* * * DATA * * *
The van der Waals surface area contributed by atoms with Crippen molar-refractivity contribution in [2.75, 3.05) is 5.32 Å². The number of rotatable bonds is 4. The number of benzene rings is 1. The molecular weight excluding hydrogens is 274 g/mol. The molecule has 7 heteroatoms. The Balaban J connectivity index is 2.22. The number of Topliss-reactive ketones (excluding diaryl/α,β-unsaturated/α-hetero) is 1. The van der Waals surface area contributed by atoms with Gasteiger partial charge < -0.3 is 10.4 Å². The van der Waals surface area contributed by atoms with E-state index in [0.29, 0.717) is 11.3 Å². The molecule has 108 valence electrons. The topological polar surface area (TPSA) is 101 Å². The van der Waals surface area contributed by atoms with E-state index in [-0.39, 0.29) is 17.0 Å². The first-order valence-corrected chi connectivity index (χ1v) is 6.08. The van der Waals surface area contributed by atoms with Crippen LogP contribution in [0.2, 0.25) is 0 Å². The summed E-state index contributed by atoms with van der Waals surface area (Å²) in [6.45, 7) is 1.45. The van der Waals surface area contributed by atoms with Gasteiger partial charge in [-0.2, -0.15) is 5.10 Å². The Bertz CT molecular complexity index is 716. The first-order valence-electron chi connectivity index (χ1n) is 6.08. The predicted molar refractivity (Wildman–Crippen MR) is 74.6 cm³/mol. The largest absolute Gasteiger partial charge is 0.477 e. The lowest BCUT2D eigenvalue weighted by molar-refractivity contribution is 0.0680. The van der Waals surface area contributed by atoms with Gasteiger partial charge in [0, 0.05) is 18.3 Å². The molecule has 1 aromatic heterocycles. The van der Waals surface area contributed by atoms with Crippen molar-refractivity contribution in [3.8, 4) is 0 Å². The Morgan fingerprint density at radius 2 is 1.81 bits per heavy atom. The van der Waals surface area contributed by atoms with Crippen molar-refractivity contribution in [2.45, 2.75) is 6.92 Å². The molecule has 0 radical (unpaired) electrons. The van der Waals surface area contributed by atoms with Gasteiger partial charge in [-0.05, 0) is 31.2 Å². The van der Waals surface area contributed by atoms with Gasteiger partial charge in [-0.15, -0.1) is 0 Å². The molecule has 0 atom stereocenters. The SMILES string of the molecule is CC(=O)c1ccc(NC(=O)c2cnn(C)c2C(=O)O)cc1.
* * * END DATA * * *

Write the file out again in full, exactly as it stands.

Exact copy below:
The van der Waals surface area contributed by atoms with Crippen molar-refractivity contribution in [2.75, 3.05) is 5.32 Å². The number of rotatable bonds is 4. The number of benzene rings is 1. The molecular weight excluding hydrogens is 274 g/mol. The molecule has 7 heteroatoms. The Balaban J connectivity index is 2.22. The number of Topliss-reactive ketones (excluding diaryl/α,β-unsaturated/α-hetero) is 1. The van der Waals surface area contributed by atoms with Gasteiger partial charge < -0.3 is 10.4 Å². The van der Waals surface area contributed by atoms with E-state index in [0.29, 0.717) is 11.3 Å². The molecule has 108 valence electrons. The topological polar surface area (TPSA) is 101 Å². The van der Waals surface area contributed by atoms with E-state index in [-0.39, 0.29) is 17.0 Å². The first-order valence-corrected chi connectivity index (χ1v) is 6.08. The van der Waals surface area contributed by atoms with Crippen LogP contribution in [0.2, 0.25) is 0 Å². The summed E-state index contributed by atoms with van der Waals surface area (Å²) in [6.45, 7) is 1.45. The van der Waals surface area contributed by atoms with Gasteiger partial charge in [-0.2, -0.15) is 5.10 Å². The Bertz CT molecular complexity index is 716. The first-order valence-electron chi connectivity index (χ1n) is 6.08. The predicted molar refractivity (Wildman–Crippen MR) is 74.6 cm³/mol. The largest absolute Gasteiger partial charge is 0.477 e. The lowest BCUT2D eigenvalue weighted by molar-refractivity contribution is 0.0680. The van der Waals surface area contributed by atoms with Gasteiger partial charge in [0, 0.05) is 18.3 Å². The molecule has 1 aromatic heterocycles. The van der Waals surface area contributed by atoms with Crippen molar-refractivity contribution in [3.8, 4) is 0 Å². The Morgan fingerprint density at radius 2 is 1.81 bits per heavy atom. The van der Waals surface area contributed by atoms with Crippen molar-refractivity contribution in [2.45, 2.75) is 6.92 Å². The molecule has 0 radical (unpaired) electrons. The van der Waals surface area contributed by atoms with Gasteiger partial charge in [-0.05, 0) is 31.2 Å². The van der Waals surface area contributed by atoms with Gasteiger partial charge in [-0.15, -0.1) is 0 Å². The molecule has 0 atom stereocenters. The SMILES string of the molecule is CC(=O)c1ccc(NC(=O)c2cnn(C)c2C(=O)O)cc1.